Jemaneh v. University of Wyoming,The
ORDER denying 114 Motion to Vacate and FURTHER ORDERED that Plaintiff's request to recuse Magistrate Judge Michael J. Watanabe is DENIED. by Judge Raymond P. Moore on 5/13/2014.(trlee, )
IN THE UNITED STATES DISTRICT COURT
FOR THE DISTRICT OF COLORADO
Judge Raymond P. Moore
Civil Action No. 12-cv-02383-RM-MJW
TEWODROS G. JEMANEH,
THE UNIVERSITY OF WYOMING,
THE UNIVERSITY OF WYOMING COLLEGE OF HEALTH SCIENCES,
THE UNIVERSITY OF WYOMING SCHOOL OF PHARMACY,
TOM BUCHANAN, in his official and individual capacity,
NELL RUSSELL, in her official and individual capacity,
JOSEPH F. STEINER, in his official and individual capacity,
DAVID L. JONES, in his official and individual capacity,
JOHN H. VANDEL, in his official and individual capacity,
BEVERLY A. SULLIVAN, in her official and individual capacity,
JAIME R. HORNECKER,
JANELLE L. KRUEGER, in her official and individual capacity,
CARA A. HARSHBERGER, in her official and individual capacity,
AMY L. STUMP, in her official and individual capacity,
AGATHA CHRISTIE NELSON, in her official and individual capacity,
KATHLEEN A. THOMPSON, in her official and individual capacity, and
MARIA A. BENNET, in her official and individual capacity,
PLAINTIFF’S MOTION TO VACATE [MAGISTRATE] JUDGE WATANABE’S
ORDER GRANTING DEFENDANTS’ MOTION TO EXTEND THE DEADLINE FOR
DISPOSITIVE MOTIONS BY SIX MONTHS (ECF NO. 114)
THIS MATTER is before the Court on Plaintiff’s “Motion to Vacate [Magistrate] Judge
Watanabe’s Order Granting Defendants’ Motion to Extend the Deadline for Dispositive Motions
by Six Months” (“Motion to Vacate”) (ECF No. 114). By Minute Order (“Order”) dated
September 23, 2013 (ECF No. 112), the Magistrate Judge granted Defendants’ Motion to Extend
Deadline for Dispositive Motions (“Motion to Extend”) (ECF No. 110), finding good cause due
to Defendants’ pending Motion to Dismiss (ECF No. 91).1 Plaintiff’s Motion to Vacate seeks to
vacate the Order and recuse the Magistrate Judge. In support of his requests, Plaintiff argues the
Magistrate Judge erred because the Motion to Extend violated several Federal rules, Local Rules
and Civil Practice Standards; Defendants’ Motion to Extend should have been stricken as
scandalous as it was filed to deter Plaintiff from filing his motion for summary judgment; and the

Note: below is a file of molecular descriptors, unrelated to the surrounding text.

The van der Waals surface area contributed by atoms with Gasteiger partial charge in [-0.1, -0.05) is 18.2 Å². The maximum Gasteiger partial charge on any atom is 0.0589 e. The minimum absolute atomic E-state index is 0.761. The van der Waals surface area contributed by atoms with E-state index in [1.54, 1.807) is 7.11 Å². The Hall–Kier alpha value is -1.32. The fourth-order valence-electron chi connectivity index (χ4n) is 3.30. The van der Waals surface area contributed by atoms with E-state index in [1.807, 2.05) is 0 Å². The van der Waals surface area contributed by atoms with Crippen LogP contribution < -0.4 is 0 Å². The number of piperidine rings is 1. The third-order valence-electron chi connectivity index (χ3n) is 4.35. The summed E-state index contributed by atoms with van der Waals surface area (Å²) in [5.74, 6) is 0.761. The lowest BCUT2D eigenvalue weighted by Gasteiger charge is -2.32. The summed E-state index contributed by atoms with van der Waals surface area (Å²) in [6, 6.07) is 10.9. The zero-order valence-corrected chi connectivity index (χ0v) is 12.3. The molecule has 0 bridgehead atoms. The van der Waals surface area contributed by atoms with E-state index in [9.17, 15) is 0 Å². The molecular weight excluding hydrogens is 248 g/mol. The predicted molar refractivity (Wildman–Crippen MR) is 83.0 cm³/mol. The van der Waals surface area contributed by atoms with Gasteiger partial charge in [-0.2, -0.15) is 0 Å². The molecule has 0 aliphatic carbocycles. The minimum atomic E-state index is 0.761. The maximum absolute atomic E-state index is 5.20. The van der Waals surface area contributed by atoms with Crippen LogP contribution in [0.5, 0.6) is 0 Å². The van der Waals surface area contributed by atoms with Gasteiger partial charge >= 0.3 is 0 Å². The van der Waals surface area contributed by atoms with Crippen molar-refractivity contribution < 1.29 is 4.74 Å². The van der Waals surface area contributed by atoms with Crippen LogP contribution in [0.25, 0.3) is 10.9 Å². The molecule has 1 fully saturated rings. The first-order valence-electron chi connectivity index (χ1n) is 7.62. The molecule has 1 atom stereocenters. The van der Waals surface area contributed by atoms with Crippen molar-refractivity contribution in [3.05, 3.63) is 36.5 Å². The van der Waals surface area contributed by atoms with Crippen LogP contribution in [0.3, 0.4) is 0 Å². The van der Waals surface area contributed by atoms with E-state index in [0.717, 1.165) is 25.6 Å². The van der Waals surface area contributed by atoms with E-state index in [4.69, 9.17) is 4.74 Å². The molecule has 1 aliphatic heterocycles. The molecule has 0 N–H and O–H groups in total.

Magistrate Judge was biased and prejudiced against Plaintiff and treated him unfairly.2 Each
argument is addressed below.
The Alleged Violations of Rules and Practice Standards. First, Plaintiff made a vague
reference to Rules 8 and 12(b), Fed.R.Civ.P., but failed to articulate how the Motion to Extend
violated such Rules. As such, no error has been shown as to any claimed violation of such rules.
Next, no violation of the Local Rules (D.C.COLO.LCivR), as it existed at the time the
Motion to Extend was filed, has been shown sufficient to support the denial of that motion on the
merits. Local Rule 6.1D was not violated as the information requested relates to the Motion to
Extend, i.e., whether previously extensions were granted for the dispositive motions deadline,
not to requests for extensions of other deadlines. Although this information should have been
disclosed within the Motion to Extend, it was nonetheless disclosed in Defendants’ electronic
Plaintiff also relies on the argument that the Motion to Dismiss (ECF No. 91) should have been stricken. That
argument is moot in light of this Court’s Order dated May 13, 2014 (ECF No. 146) denying Plaintiff’s motion to
Plaintiff also incorporated his five motions then pending, without explanation as to how they support his
arguments. Those motions have already been or will be separately addressed by the Court.
case filing. As such, while there was not strict compliance with Local Rule 6.1D, denial was not
warranted under the Court’s Civil Practice Standards.
Further, Local Rule 6.1E requires certification of service on the attorney’s clients. While
the Motion to Extend failed to do so, Defendants’ attorney subsequently advised the Court that
he had in fact provided a copy of the motion to Defendants. (ECF No. 117, page 4.) As such,
any violation was cured.
While the Court agrees there was not strict compliance with the Local Rules, the record
shows there was in fact compliance. As such, the Order granting the Motion to Extend was not
an abuse of discretion, clearly erroneous or contrary to law.
The Alleged Scandalous Motion to Extend. Plaintiff also contends the Motion to Extend
should have been stricken as “scandalous” because it was filed after he conferred about his
intention to file a motion for summary judgment, to deter him from filing such motion. The
Court finds no basis to support Plaintiff’s position. The extension of the deadline did not – and
does not – preclude Plaintiff from filing his motion for summary judgment; instead, it gave him
additional time to do so, if he chose to do so.
The Request to Recuse the Magistrate Judge. Plaintiff argues the Order granting the
Motion to Extend evidences the Magistrate Judge’s personal bias against Plaintiff or favoritism
toward Defendants. Plaintiff’s argument is premised on the allegedly improperly filed “second”
Motion to Dismiss (ECF No. 91), which he contends should have been stricken. This argument
has already been rejected in this Court’s Order dated May 13, 2014. (ECF No. 146.) Moreover,
the Court has already addressed and denied Plaintiff’s other requests for recusal (ECF Nos. 144-
146) and no information has been provided to show that such denials should be reconsidered or
Based on the foregoing, it is
ORDERED that Plaintiff’s Motion to Vacate (ECF No. 114) is DENIED; and
FURTHER ORDERED that Plaintiff’s request to recuse Magistrate Judge Michael J.
Watanabe is DENIED.
DATED this 13th day of May, 2014.
BY THE COURT:
RAYMOND P. MOORE
United States District Judge
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